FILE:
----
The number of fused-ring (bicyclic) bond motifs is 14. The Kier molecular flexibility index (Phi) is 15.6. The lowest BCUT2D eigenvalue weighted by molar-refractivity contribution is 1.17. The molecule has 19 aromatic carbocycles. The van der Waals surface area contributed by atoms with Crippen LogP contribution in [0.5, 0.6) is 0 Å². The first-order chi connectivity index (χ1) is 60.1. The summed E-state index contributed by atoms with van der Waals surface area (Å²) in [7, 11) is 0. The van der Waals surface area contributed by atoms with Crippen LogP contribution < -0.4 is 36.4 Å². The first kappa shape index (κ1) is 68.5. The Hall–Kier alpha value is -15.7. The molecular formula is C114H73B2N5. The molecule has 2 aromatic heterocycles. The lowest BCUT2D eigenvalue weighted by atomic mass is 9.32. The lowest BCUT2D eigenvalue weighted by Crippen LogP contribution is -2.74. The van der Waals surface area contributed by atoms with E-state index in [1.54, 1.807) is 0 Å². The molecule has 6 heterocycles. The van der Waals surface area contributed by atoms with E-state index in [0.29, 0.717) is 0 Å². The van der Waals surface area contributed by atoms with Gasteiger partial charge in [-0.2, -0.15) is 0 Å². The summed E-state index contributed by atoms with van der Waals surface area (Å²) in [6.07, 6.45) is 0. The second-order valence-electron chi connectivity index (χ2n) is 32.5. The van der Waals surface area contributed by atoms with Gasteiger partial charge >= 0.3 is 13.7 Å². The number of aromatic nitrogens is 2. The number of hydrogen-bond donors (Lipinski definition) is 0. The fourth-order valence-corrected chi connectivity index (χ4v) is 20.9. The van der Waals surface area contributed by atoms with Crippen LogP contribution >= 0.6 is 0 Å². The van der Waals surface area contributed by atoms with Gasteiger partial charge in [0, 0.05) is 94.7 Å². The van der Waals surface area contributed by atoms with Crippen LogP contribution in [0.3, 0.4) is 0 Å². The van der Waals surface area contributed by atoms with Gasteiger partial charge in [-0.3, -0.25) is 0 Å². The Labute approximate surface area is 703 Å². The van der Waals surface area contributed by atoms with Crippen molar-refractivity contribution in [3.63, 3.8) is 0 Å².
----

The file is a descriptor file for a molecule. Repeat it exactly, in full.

The number of fused-ring (bicyclic) bond motifs is 14. The Kier molecular flexibility index (Phi) is 15.6. The lowest BCUT2D eigenvalue weighted by molar-refractivity contribution is 1.17. The molecule has 19 aromatic carbocycles. The van der Waals surface area contributed by atoms with Crippen LogP contribution in [0.5, 0.6) is 0 Å². The first-order chi connectivity index (χ1) is 60.1. The summed E-state index contributed by atoms with van der Waals surface area (Å²) in [7, 11) is 0. The van der Waals surface area contributed by atoms with Crippen LogP contribution < -0.4 is 36.4 Å². The first kappa shape index (κ1) is 68.5. The Hall–Kier alpha value is -15.7. The molecular formula is C114H73B2N5. The molecule has 2 aromatic heterocycles. The lowest BCUT2D eigenvalue weighted by atomic mass is 9.32. The lowest BCUT2D eigenvalue weighted by Crippen LogP contribution is -2.74. The van der Waals surface area contributed by atoms with E-state index in [1.54, 1.807) is 0 Å². The molecule has 6 heterocycles. The van der Waals surface area contributed by atoms with E-state index in [0.29, 0.717) is 0 Å². The van der Waals surface area contributed by atoms with Gasteiger partial charge in [-0.2, -0.15) is 0 Å². The summed E-state index contributed by atoms with van der Waals surface area (Å²) in [6.07, 6.45) is 0. The second-order valence-electron chi connectivity index (χ2n) is 32.5. The van der Waals surface area contributed by atoms with Gasteiger partial charge >= 0.3 is 13.7 Å². The number of aromatic nitrogens is 2. The number of hydrogen-bond donors (Lipinski definition) is 0. The fourth-order valence-corrected chi connectivity index (χ4v) is 20.9. The van der Waals surface area contributed by atoms with Crippen LogP contribution >= 0.6 is 0 Å². The van der Waals surface area contributed by atoms with Gasteiger partial charge in [0, 0.05) is 94.7 Å². The van der Waals surface area contributed by atoms with Crippen LogP contribution in [0.3, 0.4) is 0 Å². The van der Waals surface area contributed by atoms with Gasteiger partial charge in [-0.3, -0.25) is 0 Å². The Labute approximate surface area is 703 Å². The van der Waals surface area contributed by atoms with Crippen molar-refractivity contribution in [3.63, 3.8) is 0 Å².